Spring 2023  STAT 203 OL01
Introduction to Statistics for the Social Sciences (3)
Class Number: 6838
Delivery Method: Distance Education
Overview

Course Times + Location:
Location: TBA

Exam Times + Location:
Feb 27, 2023
7:00 PM – 10:00 PM
SSCB 9201, BurnabyApr 13, 2023
8:30 AM – 11:30 AM
SSCK 9500, Burnaby

Instructor:
Pulindu Ratnasekera
pratnase@sfu.ca

Prerequisites:
Recommended: 30 units including a research methods course such as SA 255, CRIM 220, POL 200W, or equivalent.
Description
CALENDAR DESCRIPTION:
Descriptive and inferential statistics aimed at students in the social sciences. Scales of measurement. Descriptive statistics. Measures of association. Hypothesis tests and confidence intervals. Students in Sociology and Anthropology are expected to take SA 255 before this course. Intended to be particularly accessible to students who are not specializing in Statistics. Students cannot obtain credit for STAT 203 if they already have credit for  or are taking concurrently  STAT 101, 201, 205, 285, or any upper division STAT course. Quantitative.
COURSE DETAILS:
Mode of Teaching:
Distance Education
This course will have some videos, all of which are asynchronous. There will be no live lectures.
This course may be applied to the Certificate in Liberal Arts
Outline:
This course covers Chapters 15, 712, 1522, and 2427 of the textbook. Chapters 7, 11, 19, and 24 are section reviews (and thus are optional). Details of the other chapters are as follows:
 Descriptive Statistics (Chapters 1, 2, and 4 of text) Basic graphical statistics (e.g. bar graphs, pie charts, histograms, time plots, scatterplots) and basic numerical statistics (e.g. mean, median, mode, quartiles, standard deviation, correlation) are discussed. Scales of measurement are distinguished (e.g. nominal, ordinal, ratio and interval).
 Probability (Chapters 3 and 12 of text) The normal distribution is introduced along with probability rules.
 Sampling (Chapter 8 of text) Various sampling designs such as simple random sampling are discussed. The implementation of sampling procedures is also presented.
 Experiments and Observational Studies (Chapters 8 and 9 of text) The design of experiments is introduced with an emphasis on randomization, treatments, subjects, factors, pairing and controls. Comparisons are made with observational studies.
 Inference (Chapters 15, 16, 17, 18) Concepts related to the construction of confidence intervals (e.g. sampling distributions, confidence level, width, interpretation, the effect of sample size) are discussed. Also basic concepts related to the testing of hypotheses (e.g. hypotheses, pvalues, statistical significance) are presented.
 Estimation and Testing for One Sample Problems (Chapters 20 and 22 of text) Procedures for means and proportions are discussed with an emphasis on the use of statistical software and the interpretation of results.
 Estimation and Testing for Two Sample Problems (Chapters 21 and 23 of text) Procedures for means and proportions are discussed with an emphasis on the use of statistical software and the interpretation of results.
 One Way ANOVA (Chapter 27 of text) One way analysis of variance procedures are discussed with an emphasis on implementation using statistical software and the interpretation of results.
 ChiSquare Tests (Chapters 6 and 25 of text) Procedures for testing in contingency tables are discussed with an emphasis on the use of statistical software and the interpretation of results. Measures of association are discussed.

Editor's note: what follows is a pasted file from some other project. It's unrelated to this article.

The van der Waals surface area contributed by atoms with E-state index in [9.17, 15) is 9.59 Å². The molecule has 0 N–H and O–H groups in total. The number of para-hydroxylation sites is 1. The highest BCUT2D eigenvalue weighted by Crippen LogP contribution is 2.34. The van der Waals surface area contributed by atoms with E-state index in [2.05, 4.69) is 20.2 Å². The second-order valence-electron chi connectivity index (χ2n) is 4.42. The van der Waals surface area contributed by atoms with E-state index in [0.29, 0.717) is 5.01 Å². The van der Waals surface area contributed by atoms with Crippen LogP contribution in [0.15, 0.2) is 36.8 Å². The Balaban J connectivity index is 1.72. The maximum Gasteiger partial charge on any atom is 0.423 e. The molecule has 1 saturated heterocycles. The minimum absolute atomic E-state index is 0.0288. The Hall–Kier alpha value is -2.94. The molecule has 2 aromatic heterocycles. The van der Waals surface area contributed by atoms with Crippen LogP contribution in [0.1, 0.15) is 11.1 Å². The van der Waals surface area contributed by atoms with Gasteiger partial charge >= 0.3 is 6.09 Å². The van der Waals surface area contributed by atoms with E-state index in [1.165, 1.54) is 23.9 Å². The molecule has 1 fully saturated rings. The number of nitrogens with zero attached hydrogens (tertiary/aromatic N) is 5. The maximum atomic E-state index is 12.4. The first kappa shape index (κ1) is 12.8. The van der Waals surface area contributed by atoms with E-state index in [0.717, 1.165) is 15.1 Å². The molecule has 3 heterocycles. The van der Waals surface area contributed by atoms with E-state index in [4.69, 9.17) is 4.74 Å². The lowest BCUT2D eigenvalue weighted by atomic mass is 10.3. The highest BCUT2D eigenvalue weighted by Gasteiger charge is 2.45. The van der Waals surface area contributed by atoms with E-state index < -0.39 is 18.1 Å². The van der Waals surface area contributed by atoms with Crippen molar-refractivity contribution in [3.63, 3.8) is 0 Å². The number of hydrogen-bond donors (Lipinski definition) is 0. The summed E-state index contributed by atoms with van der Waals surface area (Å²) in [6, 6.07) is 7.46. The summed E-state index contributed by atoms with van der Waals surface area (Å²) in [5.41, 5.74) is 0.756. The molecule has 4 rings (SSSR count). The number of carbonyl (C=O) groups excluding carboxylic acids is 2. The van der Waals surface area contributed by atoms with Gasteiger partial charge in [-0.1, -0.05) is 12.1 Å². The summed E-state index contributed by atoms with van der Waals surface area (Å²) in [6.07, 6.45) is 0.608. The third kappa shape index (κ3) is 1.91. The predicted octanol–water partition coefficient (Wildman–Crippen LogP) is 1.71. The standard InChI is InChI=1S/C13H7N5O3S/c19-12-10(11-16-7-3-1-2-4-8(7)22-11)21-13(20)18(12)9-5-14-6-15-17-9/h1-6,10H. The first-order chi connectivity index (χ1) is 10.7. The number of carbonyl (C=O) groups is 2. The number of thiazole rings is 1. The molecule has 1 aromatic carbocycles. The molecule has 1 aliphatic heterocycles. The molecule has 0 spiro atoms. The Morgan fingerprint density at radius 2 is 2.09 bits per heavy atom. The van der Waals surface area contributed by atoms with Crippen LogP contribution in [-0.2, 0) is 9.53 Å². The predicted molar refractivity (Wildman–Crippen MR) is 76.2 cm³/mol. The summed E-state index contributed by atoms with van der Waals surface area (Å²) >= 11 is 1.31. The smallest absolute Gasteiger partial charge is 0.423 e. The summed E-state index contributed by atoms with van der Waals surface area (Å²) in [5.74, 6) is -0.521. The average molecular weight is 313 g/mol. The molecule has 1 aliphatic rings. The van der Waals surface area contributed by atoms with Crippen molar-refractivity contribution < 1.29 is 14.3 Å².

Regression (Chapter 5 and 26 of text) Simple linear regression is introduced with an emphasis on carrying out regression on actual data using statistical software and the interpretation of results. Related concepts including residuals, least squares fit, testing and the construction of confidence intervals is addressed.
 Data Ethics (Chapter 10) Various concepts in the ethical use of data are discussed.
 Binomial Distribution (Chapter 14) Along with the normal distribution, the Binomial is one of the most important distributions in statistics. We examine the conditions leading to the Binomail and Binomial calculations.
Grading
 Assignments 20%
 Midterm ExamIn PersonBurnaby Campus 40%
 Final ExamIn PersonBurnaby Campus 40%
Materials
REQUIRED READING:
Required Textbook:
The Basic Practice of Statistics (9th ed.) by D. S. Moore, W. I. Notz, and M. A. Fligner. Publisher: W.H. Freeman Publishers
Book is available through the SFU Bookstore
REQUIRED READING NOTES:
Your personalized Course Material list, including digital and physical textbooks, are available through the SFU Bookstore website by simply entering your Computing ID at: shop.sfu.ca/coursematerials/mypersonalizedcoursematerials.
Department Undergraduate Notes:
Students with Disabilities:
Students requiring accommodations as a result of disability must contact the Centre for Accessible Learning 7787823112 or caladmin@sfu.ca.
Tutor Requests:
Students looking for a tutor should visit https://www.sfu.ca/statactsci/allstudents/otherresources/tutoring.html. We accept no responsibility for the consequences of any actions taken related to tutors.
Registrar Notes:
ACADEMIC INTEGRITY: YOUR WORK, YOUR SUCCESS
SFU’s Academic Integrity website http://www.sfu.ca/students/academicintegrity.html is filled with information on what is meant by academic dishonesty, where you can find resources to help with your studies and the consequences of cheating. Check out the site for more information and videos that help explain the issues in plain English.
Each student is responsible for his or her conduct as it affects the university community. Academic dishonesty, in whatever form, is ultimately destructive of the values of the university. Furthermore, it is unfair and discouraging to the majority of students who pursue their studies honestly. Scholarly integrity is required of all members of the university. http://www.sfu.ca/policies/gazette/student/s1001.html